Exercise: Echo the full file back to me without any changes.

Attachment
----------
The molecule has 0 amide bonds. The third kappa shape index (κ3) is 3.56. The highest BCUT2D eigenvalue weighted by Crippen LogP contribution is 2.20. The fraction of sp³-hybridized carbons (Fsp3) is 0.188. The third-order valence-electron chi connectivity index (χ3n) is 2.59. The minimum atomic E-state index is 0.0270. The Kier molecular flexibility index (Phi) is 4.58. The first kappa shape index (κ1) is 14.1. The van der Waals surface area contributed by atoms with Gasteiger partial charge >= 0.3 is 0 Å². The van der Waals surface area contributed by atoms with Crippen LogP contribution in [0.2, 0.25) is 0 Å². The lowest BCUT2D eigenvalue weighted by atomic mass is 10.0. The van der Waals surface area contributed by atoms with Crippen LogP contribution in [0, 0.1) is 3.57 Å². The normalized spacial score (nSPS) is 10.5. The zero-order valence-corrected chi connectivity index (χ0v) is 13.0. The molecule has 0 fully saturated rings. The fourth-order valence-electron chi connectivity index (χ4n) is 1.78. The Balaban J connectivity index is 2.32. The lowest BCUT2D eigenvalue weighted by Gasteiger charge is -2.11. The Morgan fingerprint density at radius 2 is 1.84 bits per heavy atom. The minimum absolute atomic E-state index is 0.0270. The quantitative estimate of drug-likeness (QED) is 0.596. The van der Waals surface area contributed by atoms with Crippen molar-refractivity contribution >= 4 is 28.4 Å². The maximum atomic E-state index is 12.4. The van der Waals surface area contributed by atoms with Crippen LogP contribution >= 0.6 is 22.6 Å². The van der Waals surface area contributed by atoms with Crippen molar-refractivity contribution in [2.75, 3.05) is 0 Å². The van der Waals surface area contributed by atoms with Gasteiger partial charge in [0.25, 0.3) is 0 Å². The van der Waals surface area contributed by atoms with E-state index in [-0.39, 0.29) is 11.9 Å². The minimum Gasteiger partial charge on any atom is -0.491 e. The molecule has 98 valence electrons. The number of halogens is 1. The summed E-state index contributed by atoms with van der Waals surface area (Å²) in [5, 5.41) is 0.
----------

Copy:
The molecule has 0 amide bonds. The third kappa shape index (κ3) is 3.56. The highest BCUT2D eigenvalue weighted by Crippen LogP contribution is 2.20. The fraction of sp³-hybridized carbons (Fsp3) is 0.188. The third-order valence-electron chi connectivity index (χ3n) is 2.59. The minimum atomic E-state index is 0.0270. The Kier molecular flexibility index (Phi) is 4.58. The first kappa shape index (κ1) is 14.1. The van der Waals surface area contributed by atoms with Gasteiger partial charge >= 0.3 is 0 Å². The van der Waals surface area contributed by atoms with Crippen LogP contribution in [0.2, 0.25) is 0 Å². The lowest BCUT2D eigenvalue weighted by atomic mass is 10.0. The van der Waals surface area contributed by atoms with Crippen LogP contribution in [0, 0.1) is 3.57 Å². The normalized spacial score (nSPS) is 10.5. The zero-order valence-corrected chi connectivity index (χ0v) is 13.0. The molecule has 0 fully saturated rings. The fourth-order valence-electron chi connectivity index (χ4n) is 1.78. The Balaban J connectivity index is 2.32. The lowest BCUT2D eigenvalue weighted by Gasteiger charge is -2.11. The Morgan fingerprint density at radius 2 is 1.84 bits per heavy atom. The minimum absolute atomic E-state index is 0.0270. The quantitative estimate of drug-likeness (QED) is 0.596. The van der Waals surface area contributed by atoms with Crippen molar-refractivity contribution >= 4 is 28.4 Å². The maximum atomic E-state index is 12.4. The van der Waals surface area contributed by atoms with Crippen LogP contribution >= 0.6 is 22.6 Å². The van der Waals surface area contributed by atoms with Crippen molar-refractivity contribution in [2.75, 3.05) is 0 Å². The van der Waals surface area contributed by atoms with Gasteiger partial charge in [0.25, 0.3) is 0 Å². The van der Waals surface area contributed by atoms with E-state index in [-0.39, 0.29) is 11.9 Å². The minimum Gasteiger partial charge on any atom is -0.491 e. The molecule has 98 valence electrons. The number of halogens is 1. The summed E-state index contributed by atoms with van der Waals surface area (Å²) in [5, 5.41) is 0.